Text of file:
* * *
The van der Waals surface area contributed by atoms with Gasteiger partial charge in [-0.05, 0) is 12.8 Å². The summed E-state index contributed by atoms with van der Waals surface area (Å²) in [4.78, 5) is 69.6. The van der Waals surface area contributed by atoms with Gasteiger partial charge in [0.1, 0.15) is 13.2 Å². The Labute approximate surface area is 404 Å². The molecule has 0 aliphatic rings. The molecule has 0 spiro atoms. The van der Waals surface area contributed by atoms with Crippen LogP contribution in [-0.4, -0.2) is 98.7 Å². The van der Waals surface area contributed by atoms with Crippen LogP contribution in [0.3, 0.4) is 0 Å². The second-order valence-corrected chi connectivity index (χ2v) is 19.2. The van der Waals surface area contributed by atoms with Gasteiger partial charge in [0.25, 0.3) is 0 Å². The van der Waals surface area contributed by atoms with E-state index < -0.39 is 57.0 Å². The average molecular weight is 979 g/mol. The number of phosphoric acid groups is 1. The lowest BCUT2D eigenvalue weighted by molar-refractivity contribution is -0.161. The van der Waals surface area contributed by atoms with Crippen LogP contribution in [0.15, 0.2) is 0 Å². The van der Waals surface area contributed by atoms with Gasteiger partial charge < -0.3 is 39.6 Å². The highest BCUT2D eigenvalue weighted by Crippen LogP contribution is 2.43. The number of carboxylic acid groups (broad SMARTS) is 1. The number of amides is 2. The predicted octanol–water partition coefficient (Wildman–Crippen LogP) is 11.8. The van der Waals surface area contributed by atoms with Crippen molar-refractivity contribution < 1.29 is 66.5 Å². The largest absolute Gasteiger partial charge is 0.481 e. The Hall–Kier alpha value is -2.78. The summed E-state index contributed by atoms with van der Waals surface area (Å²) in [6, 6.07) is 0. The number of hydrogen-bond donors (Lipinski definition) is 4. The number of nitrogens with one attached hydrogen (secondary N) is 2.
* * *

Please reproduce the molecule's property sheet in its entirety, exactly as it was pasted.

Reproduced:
The van der Waals surface area contributed by atoms with Gasteiger partial charge in [-0.05, 0) is 12.8 Å². The summed E-state index contributed by atoms with van der Waals surface area (Å²) in [4.78, 5) is 69.6. The van der Waals surface area contributed by atoms with Gasteiger partial charge in [0.1, 0.15) is 13.2 Å². The Labute approximate surface area is 404 Å². The molecule has 0 aliphatic rings. The molecule has 0 spiro atoms. The van der Waals surface area contributed by atoms with Crippen LogP contribution in [-0.4, -0.2) is 98.7 Å². The van der Waals surface area contributed by atoms with Crippen LogP contribution in [0.3, 0.4) is 0 Å². The second-order valence-corrected chi connectivity index (χ2v) is 19.2. The van der Waals surface area contributed by atoms with Gasteiger partial charge in [0.25, 0.3) is 0 Å². The van der Waals surface area contributed by atoms with E-state index < -0.39 is 57.0 Å². The average molecular weight is 979 g/mol. The number of phosphoric acid groups is 1. The lowest BCUT2D eigenvalue weighted by molar-refractivity contribution is -0.161. The van der Waals surface area contributed by atoms with Crippen LogP contribution in [0.15, 0.2) is 0 Å². The van der Waals surface area contributed by atoms with Gasteiger partial charge < -0.3 is 39.6 Å². The highest BCUT2D eigenvalue weighted by Crippen LogP contribution is 2.43. The number of carboxylic acid groups (broad SMARTS) is 1. The number of amides is 2. The predicted octanol–water partition coefficient (Wildman–Crippen LogP) is 11.8. The van der Waals surface area contributed by atoms with Crippen molar-refractivity contribution < 1.29 is 66.5 Å². The largest absolute Gasteiger partial charge is 0.481 e. The Hall–Kier alpha value is -2.78. The summed E-state index contributed by atoms with van der Waals surface area (Å²) in [6, 6.07) is 0. The number of hydrogen-bond donors (Lipinski definition) is 4. The number of nitrogens with one attached hydrogen (secondary N) is 2.